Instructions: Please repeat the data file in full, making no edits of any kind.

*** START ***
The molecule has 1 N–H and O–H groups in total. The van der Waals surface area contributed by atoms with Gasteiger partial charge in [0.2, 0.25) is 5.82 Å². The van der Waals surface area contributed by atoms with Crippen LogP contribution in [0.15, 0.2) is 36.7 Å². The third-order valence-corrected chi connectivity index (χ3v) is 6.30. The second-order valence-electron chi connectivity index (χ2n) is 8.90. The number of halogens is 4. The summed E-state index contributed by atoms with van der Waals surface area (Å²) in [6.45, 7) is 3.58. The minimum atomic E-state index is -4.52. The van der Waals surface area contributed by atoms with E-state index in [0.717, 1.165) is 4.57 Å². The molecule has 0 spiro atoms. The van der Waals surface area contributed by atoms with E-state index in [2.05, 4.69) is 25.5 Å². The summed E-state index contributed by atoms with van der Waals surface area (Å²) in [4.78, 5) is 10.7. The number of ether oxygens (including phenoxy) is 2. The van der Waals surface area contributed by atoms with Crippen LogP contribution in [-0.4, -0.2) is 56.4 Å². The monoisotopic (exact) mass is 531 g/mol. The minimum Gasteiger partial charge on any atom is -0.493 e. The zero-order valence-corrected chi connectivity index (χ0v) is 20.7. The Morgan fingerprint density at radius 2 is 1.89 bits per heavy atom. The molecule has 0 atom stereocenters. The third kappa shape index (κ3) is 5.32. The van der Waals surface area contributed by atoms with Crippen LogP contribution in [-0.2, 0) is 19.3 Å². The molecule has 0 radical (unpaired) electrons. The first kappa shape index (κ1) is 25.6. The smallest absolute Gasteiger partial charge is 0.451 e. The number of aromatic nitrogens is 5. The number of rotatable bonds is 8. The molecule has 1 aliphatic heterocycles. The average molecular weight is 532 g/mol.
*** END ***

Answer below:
The molecule has 1 N–H and O–H groups in total. The van der Waals surface area contributed by atoms with Gasteiger partial charge in [0.2, 0.25) is 5.82 Å². The van der Waals surface area contributed by atoms with Crippen LogP contribution in [0.15, 0.2) is 36.7 Å². The third-order valence-corrected chi connectivity index (χ3v) is 6.30. The second-order valence-electron chi connectivity index (χ2n) is 8.90. The number of halogens is 4. The summed E-state index contributed by atoms with van der Waals surface area (Å²) in [6.45, 7) is 3.58. The minimum atomic E-state index is -4.52. The van der Waals surface area contributed by atoms with E-state index in [0.717, 1.165) is 4.57 Å². The molecule has 0 spiro atoms. The van der Waals surface area contributed by atoms with E-state index in [2.05, 4.69) is 25.5 Å². The summed E-state index contributed by atoms with van der Waals surface area (Å²) in [4.78, 5) is 10.7. The number of ether oxygens (including phenoxy) is 2. The van der Waals surface area contributed by atoms with Crippen LogP contribution in [-0.4, -0.2) is 56.4 Å². The monoisotopic (exact) mass is 531 g/mol. The minimum Gasteiger partial charge on any atom is -0.493 e. The zero-order valence-corrected chi connectivity index (χ0v) is 20.7. The Morgan fingerprint density at radius 2 is 1.89 bits per heavy atom. The molecule has 0 atom stereocenters. The third kappa shape index (κ3) is 5.32. The van der Waals surface area contributed by atoms with Crippen LogP contribution in [-0.2, 0) is 19.3 Å². The molecule has 0 radical (unpaired) electrons. The first kappa shape index (κ1) is 25.6. The smallest absolute Gasteiger partial charge is 0.451 e. The number of aromatic nitrogens is 5. The number of rotatable bonds is 8. The molecule has 1 aliphatic heterocycles. The average molecular weight is 532 g/mol.